Mr. Eric A. Hilleman
MR. CHAIRMAN AND MEMBERS OF THIS COMMITTEE:
On behalf of the 2.4 million members of the Veterans of Foreign Wars of the U.S. (VFW) and our Auxiliaries, I would like to thank you for your invitation to testify at today’s important hearing on veterans’ benefits legislation.
H.R. 585, a bill to expand the number of individuals qualifying for retroactive benefits from traumatic injury protection coverage under Service Members Group Life Insurance
The VFW strongly supports H.R. 585. From inception the VFW has supported the Wounded Warrior Bill as a way to provide immediate financial assistance for severely injured service members and their families. This legislation would provide those not included in the original legislation a chance to receive equal payment for their serious injuries by allowing all injured service members who served between October 7, 2001 and December 1, 2005 to be eligible for TSGLI payments regardless of where their injuries occurred. We applaud this change and agree that all injured service members, those inside and outside the combat theatre, should be treated equally when it comes to benefits afforded them.
H.R. 704 and H.R. 156 would expand the inclusion of dependency and indemnity compensation (DIC) to include more deserving widows and addresses some of the inequities surrounding DIC. We fully support these proposals.
HR 704, would amend title 38, U.S.C., to reduce from age 57 to 55 the age after which the remarriage of the surviving spouse of a deceased veteran shall not result in termination of dependency and indemnity compensation otherwise payable to that surviving spouse. No other federally funded survivorship program including Civil Service, Social Security and Congress’ own program makes a distinction between unmarried and remarried surviving spouses. DIC was created to replace family income loss due to the service member or veteran’s death and to serve as compensation for his or her death. Our nation has made a promise to our veterans that their families will be taken care of should they die for our country, or from a disability related to their service.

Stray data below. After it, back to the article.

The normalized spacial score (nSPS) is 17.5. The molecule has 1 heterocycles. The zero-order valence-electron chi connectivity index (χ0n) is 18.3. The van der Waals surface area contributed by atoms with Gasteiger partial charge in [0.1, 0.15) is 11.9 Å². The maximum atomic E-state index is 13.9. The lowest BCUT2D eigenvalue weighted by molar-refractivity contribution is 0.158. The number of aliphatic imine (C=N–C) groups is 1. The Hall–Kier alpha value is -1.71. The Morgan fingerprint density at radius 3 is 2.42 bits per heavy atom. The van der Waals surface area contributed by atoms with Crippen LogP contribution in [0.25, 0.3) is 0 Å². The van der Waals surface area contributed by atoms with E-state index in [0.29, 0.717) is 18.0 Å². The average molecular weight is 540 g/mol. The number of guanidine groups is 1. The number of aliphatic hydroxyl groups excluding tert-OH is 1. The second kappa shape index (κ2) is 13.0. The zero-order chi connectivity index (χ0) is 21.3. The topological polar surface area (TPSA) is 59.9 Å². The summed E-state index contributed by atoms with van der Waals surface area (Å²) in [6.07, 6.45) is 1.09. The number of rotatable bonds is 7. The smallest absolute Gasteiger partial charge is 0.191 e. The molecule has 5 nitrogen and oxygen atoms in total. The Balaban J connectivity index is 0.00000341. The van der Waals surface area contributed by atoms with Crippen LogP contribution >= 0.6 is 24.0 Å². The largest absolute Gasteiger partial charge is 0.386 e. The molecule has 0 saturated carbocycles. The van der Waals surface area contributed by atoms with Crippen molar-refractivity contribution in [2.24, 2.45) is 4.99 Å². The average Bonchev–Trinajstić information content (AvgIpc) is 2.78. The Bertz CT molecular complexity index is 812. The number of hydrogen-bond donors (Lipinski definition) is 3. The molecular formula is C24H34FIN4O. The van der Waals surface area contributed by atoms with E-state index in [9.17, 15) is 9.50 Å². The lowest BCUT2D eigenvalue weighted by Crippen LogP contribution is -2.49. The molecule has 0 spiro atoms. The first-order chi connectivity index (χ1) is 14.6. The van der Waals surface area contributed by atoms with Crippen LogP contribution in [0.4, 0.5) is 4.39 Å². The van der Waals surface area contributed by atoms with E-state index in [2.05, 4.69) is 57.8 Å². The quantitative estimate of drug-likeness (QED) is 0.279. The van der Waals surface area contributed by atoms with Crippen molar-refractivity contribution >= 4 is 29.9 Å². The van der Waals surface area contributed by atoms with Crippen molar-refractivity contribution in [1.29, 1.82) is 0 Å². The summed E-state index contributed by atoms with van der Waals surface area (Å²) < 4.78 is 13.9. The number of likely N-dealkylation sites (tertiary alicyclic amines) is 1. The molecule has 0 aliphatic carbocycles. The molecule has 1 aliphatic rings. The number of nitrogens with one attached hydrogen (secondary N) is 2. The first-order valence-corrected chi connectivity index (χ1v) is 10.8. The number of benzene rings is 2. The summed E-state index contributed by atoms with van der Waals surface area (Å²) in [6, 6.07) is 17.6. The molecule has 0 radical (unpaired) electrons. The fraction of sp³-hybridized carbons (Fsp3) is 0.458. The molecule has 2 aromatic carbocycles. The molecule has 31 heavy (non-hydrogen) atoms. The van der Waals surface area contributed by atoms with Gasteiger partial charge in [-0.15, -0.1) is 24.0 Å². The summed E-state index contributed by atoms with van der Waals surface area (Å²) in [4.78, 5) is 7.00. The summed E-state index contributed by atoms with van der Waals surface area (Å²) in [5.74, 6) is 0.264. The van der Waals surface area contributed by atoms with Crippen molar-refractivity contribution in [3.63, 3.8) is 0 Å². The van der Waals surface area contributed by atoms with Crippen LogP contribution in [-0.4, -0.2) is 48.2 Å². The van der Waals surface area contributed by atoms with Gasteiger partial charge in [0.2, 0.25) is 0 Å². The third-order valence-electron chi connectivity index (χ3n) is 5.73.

In 2003, Congress passed a law that allows survivors who remarry after age 57 to continue to receive DIC, but this was not enough.
We are pleased to see that H.R. 704 lowers the age at which a remarried spouse may continue to receive DIC to 55. This change brings the benefit in line with the remarriage requirements of similar federal programs. We fully support this change.
The VFW strongly supports H.R. 156. Current law awards DIC benefits to those survivors of former POWs who were continuously rated totally disabled for at least one year prior to death and who died after September 30, 1999. Enacting H.R. 156 would expand eligibility to include those survivors of POWs who died before September 30, 1999.
The number of former POWs that remain alive since the end of World War II is less than 30,000 and a number of these veterans are leaving us everyday. We believe that those POWs from conflicts prior to 1999 suffered the same as those who came afterward, and providing a small measure of financial relief to their survivors is the right thing to do.
Thank you for this opportunity to present our views before the subcommittee.